Can we all agree that writer/director J.J. Abrams has a gift for hype? When I saw the teaser trailer for Super 8 last summer—the one that only showed the pick-up truck derailing the train and something (but what!?) thundering around inside—I knew I wanted to see the movie. For the better part of a year, few other details were released. Then there was the slow, steady media build in interviews during which Abrams described wanting to do a monster movie through the eyes of kids making a monster movie. Finally, a real preview came out during the Super Bowl. Being this good at hype, however, can be a risk.
Super 8 focuses on a quintet of friends in a small Ohio town making a zombie movie for a Dayton film festival during the summer of 1979. Charles (Riley Griffiths) is the intense writer/director. Cary (Ryan Lee) does special effects. Preston (Zach Mills) runs the camera. Joe (Joel Courtney) is in charge of makeup and sound. And Martin (Gabriel Basso) and Alice (Elle Fanning) are the stars. While filming a scene during the middle of the night, the kids witness a train derail and explode, nearly killing them all. Their secretive biology teacher, who derailed the train by crashing his truck on the tracks, warns them not to tell anyone what they’ve seen or the consequences for them and their families will be dire. The problem is, they’ve caught the whole thing on film. So, when strange, violent things begin to happen around the town, they’re all more than a little nervous. Adding to the tension, Joe’s dad, Deputy Jackson Lamb (Kyle Chandler), is leading the investigation while also grieving the death of his wife and trying to figure out how to be a single parent.
Admittedly, I have pretty retro taste. One of my favorite aspects of Super 8, though, was the extent to which it felt like a product of 1979. The clothes, sets, cars, props, and music worked together to create a movie that felt entirely late-70s. Not only did the film consistently and accurately portray the year, it also evoked memories of my favorite 70s-80s monster movies. Walking out of the theater, my friends and I were trying to solve the equation “Goonies + ? = Super 8.” Parts remind me of Jaws others of ET others, of every fun monster movie I’ve ever seen. Perhaps this nostalgia for older great movies is part of what holds Super 8 together. It’s not the most creative movie I’ve ever seen, but the throw-back elements really work.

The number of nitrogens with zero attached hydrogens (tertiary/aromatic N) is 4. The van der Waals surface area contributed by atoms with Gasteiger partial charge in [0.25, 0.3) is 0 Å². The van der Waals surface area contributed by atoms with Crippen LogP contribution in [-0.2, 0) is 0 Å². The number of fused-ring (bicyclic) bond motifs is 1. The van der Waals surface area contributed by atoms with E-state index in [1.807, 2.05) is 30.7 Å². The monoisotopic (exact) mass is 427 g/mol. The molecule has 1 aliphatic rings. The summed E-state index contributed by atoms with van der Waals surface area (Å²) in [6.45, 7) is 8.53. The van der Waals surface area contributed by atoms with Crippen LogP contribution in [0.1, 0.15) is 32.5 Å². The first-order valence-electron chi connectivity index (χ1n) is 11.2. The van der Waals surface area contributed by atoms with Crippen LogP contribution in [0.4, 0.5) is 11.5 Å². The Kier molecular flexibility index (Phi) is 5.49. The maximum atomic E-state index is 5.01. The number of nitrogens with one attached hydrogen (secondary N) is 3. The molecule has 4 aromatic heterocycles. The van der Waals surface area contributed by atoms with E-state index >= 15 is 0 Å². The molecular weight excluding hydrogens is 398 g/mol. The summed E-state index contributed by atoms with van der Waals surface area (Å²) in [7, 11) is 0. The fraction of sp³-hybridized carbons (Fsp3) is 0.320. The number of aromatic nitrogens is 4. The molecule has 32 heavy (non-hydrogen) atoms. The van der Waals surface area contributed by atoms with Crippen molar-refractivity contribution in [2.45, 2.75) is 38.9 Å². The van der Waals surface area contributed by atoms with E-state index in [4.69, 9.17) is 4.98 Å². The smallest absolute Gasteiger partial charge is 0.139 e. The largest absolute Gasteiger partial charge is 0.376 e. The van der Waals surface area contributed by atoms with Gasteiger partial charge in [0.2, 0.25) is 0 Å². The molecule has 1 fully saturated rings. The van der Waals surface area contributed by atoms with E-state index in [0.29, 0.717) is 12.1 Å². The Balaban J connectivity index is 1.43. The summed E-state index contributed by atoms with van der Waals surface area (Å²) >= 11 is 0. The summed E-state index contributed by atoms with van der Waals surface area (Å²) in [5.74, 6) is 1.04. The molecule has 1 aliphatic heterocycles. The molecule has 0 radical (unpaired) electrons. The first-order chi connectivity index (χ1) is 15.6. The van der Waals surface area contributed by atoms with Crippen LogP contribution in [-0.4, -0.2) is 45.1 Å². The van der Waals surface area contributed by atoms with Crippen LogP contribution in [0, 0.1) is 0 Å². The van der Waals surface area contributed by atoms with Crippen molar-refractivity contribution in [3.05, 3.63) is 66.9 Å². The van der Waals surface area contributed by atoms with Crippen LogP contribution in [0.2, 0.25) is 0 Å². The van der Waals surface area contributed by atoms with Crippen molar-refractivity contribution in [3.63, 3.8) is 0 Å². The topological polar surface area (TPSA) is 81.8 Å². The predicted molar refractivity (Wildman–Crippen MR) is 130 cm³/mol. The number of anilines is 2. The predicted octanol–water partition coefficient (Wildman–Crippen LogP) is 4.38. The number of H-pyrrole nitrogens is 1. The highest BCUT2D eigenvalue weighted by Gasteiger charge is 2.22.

Further, the film includes some fantastic camera work. My favorite shot is when the alien attacks at a gas station and the spinning sign goes through its cycle just in time to obscure the creature. That kind of coyness is typical of the first half of the film and adds to the almost B-movie appeal of the plot.
The best part of the movie, though, is the dynamic between the kids. While a monster is pretty scary, the little fights between Charles and Joe, the awkwardness of a first crush, and Martin’s cracking voice once again assert that puberty is scarier. Ryan Lee as Cary has an infectious energy and his delivery of a plethora of one-liners is hilarious. Similarly, Riley Griffith’s performance as Charles oozes the urgent seriousness of a kid trying to make great art, which is both endearing and funny. While Elle Fanning is certainly a gifted actress, at times her performance as Alice was boring. I wished she’d had more gumption. Joel Courtney as Joe does a wonderful job holding the group together while also serving as a bridge between the kids’ plot and the grownup plot. Opposite Kyle Chandler, he is believable and endearing as a grieving kid looking for affection and guidance, without traveling too far into sappiness. While the kids are hilarious, the adults are kind of accessories. As Deputy Lamb, Chandler basically demonstrates the acting skills that have made him beloved as Coach Taylor on Friday Night Lights—the stern face, the I’m not going to cry but a I want to face, and all-around intense command of the scene. As much as I love him, I hope his next role is something different.
Some parts of the film are a bit too familiar, though. The movie’s ending brings in some half-hearted parenting “triumphs” that felt tossed in without much effort and the triteness didn’t carry well. Other parts of the movie were over-done. As impressive as the train derailing was to watch, there’s no way I could believe all of the kids would have survived it. Even for an alien movie it was far-fetched. Also, the military presence felt hyperbolic. Nonetheless, Super 8 was a joy to watch for its sense of wonder, consistent aesthetic, and childlike sense of humor. All the hype paid off and Super 8 lived up to my high expectations 4/5 stars
Super 8 was written and directed by J.J. Abrams and produced by Steven Spielberg. It runs 112 minutes and is rated PG-13.
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